The nights will never have been darker, grab the packets of tissue paper: Régine has passed away.
At the age of 92, the Queen of the Night, also a flamboyant personality by day, left us just two years after the death of her younger brother, Maurice Bidermann. The clothes of the light, the jewels and the boa will remain in the closet, but the tributes of the orphans of this great lady of heart will not fail to rain.
We certainly never knew who Zoa was, but Régine, we knew her well. And rightly so: boss of anthology clubs, singer, friend of the stars and star surrounded by friends, businesswoman, actress, reality TV candidate, the native of Anderlecht, Parisian and Tropézienne by adoption and godmother of the world’s jet set is a must more than six decades, since the opening in 1956 of its very first nightclub, Chez Régine, in the heart of the bustling Saint-Germain-des-Prés district. There are few, those who have made a first name without needing a name, and theirs already – that of a queen born: “regina”, in Latin – is then at the top of the poster – to a tube by Charles Aznavour, who will write him a few years after the naughty song Nounours (1965).
Born on December 26, 1929 in Anderlecht, Belgium, to Polish-Jewish parents who had returned from Argentina, Régine Zylberberg met Paris at the age of 3, but after their mother returned to Latin America, her childhood and that of his brother Maurice. During the Second World War, it was in the South, where she would later return (the years of Nîmes…), that her gift for singing and partying was revealed while her father, an inveterate player, foamed the casino of Aix all night long. -en-Provence. When the war ended, he entrusted her with the management of the cafe he opened in Paris and she fell in love with the sounds and dances of the moment, straight from across the Atlantic. Her frequent visits to the Côte d’Azur, where she acted for a time as a saleswoman, her stars on the road and her clubs where it is well seen in the early 1950s, will complete her profile as queen of the party: in 1956 rue du Four in Paris Chez Régine was born, the first of many highly regarded clubs that the one immediately nicknamed “The Queen of the Night” would lead around the world (from Nîmes and its outrageous parties in the Cheval Blanc Régine’s Hotel, staged by Starck and Wimotte, in… New York, Miami, Rio de Janeiro, Istanbul, Kuala Lumpur…), times and fashion. Until the mid-2000s, when at the age of 70, the icon of the jet set nights stopped operating. Which didn’t stop him from enjoying a kind of anniversary in 2009 at his club on the rue de Ponthieu, a stone’s throw from the Champs-Elysées, for the release of a perfume and the promotion of an album of duets. duets.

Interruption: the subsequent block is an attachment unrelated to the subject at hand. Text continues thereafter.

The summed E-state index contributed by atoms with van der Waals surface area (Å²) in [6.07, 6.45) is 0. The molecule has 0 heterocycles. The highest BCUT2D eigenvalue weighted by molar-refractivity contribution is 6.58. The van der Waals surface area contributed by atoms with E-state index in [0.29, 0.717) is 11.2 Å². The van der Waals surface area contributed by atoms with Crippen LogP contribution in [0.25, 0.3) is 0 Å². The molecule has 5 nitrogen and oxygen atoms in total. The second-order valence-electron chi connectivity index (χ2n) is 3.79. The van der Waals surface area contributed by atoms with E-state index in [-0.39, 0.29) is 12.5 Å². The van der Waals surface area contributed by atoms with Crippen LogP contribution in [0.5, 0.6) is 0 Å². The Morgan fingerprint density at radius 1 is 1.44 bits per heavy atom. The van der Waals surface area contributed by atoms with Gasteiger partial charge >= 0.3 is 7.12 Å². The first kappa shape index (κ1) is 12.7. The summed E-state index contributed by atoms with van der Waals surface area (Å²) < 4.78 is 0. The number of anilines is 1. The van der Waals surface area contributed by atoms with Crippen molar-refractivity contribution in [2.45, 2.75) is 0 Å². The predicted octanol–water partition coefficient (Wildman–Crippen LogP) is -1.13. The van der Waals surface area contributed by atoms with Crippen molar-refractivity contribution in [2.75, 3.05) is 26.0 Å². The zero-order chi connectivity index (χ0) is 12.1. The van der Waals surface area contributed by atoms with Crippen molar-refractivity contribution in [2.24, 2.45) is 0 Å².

Because, like the spirit of the party, the love of singing, born in childhood and inducted in 1967 by the Charles-Cros Academy, has never left her and led her to the most prestigious stages, from the Olympia at Carnegie Hall , until a final tour in 2016, and the guests of that evening could undoubtedly testify to that today. For her duets, 54 years after Aznavour’s Nounours, Henri Salvador’s Forget Me and Gainsbourg’s Les P’tits papiers, Régine in particular offered a soft crumple of crumpled voices with Jane Birkin to resume The little papers by Serge, a peak of gentle naughtiness with Edouard Baer (Open your mouth, close your eyes), sassy and sulphurous jewels with Bernard Lavilliers (L’Emmerdeuse) and Arthur H (Capone and his little Phyllis), festive caviar with Didier Wampas ( La Grande Zoa) and Cali (J’vien’s dancer), and, not to be missed, a revised I Will Survive with Julia Migenes.
†We can dream, daydream about what we wish we were“, sang Régine in Gueule de nuit, written by Barbara. She must have been many. Including actress, between Jean-Louis Trintignant and Romy Schneider in The train (1973) by Pierre Granier-Deferre, overlooking the Ripoux (1984) Philippe Noiret and Thierry Lhermitte for Claude Zidi… The youngest could even discover her on the small screen in 2005 in the reality TV game La Ferme Celebrities, in which she participated for the benefit of the association SOS Drogue International, which they had founded 20 years earlier. We might even have known her as a theater actress in 2006, if a heart attack hadn’t prevented her from taking part in a play by Laurent Ruquier.
Régine was the mother of a son, the great journalist emeritus Lionel Rotcage, from her first marriage. Dragged away by lung cancer in 2006 at the age of 58, in 2010 she dedicated the book To you Lionel, my son (Flammarion). She was married in 1969 in the second marriage to Roger Choukroun, witnessed by one of her friends from the very beginning, known as the white wolf Chez Régine, Françoise Sagan.
†Don’t look for mystery, I have none. I have a good character, but don’t do it, don’t push grandma with a misstep, ah“, sang Régine again in the words of Barbara. A very Parisian jest, a very southern sun, an energy of feria and the radiance of a planetary star: the queen is dead, but as long as she is loved she will survive .”We can dream, daydream about what we wish we were, to be, but it’s done, it’s classified. it might not be so bad to be here at the end of the day, the face of love, it’s almost night, the face of night. In a dress of light, I’ll be on business, comeAnd a whiskey for his boa.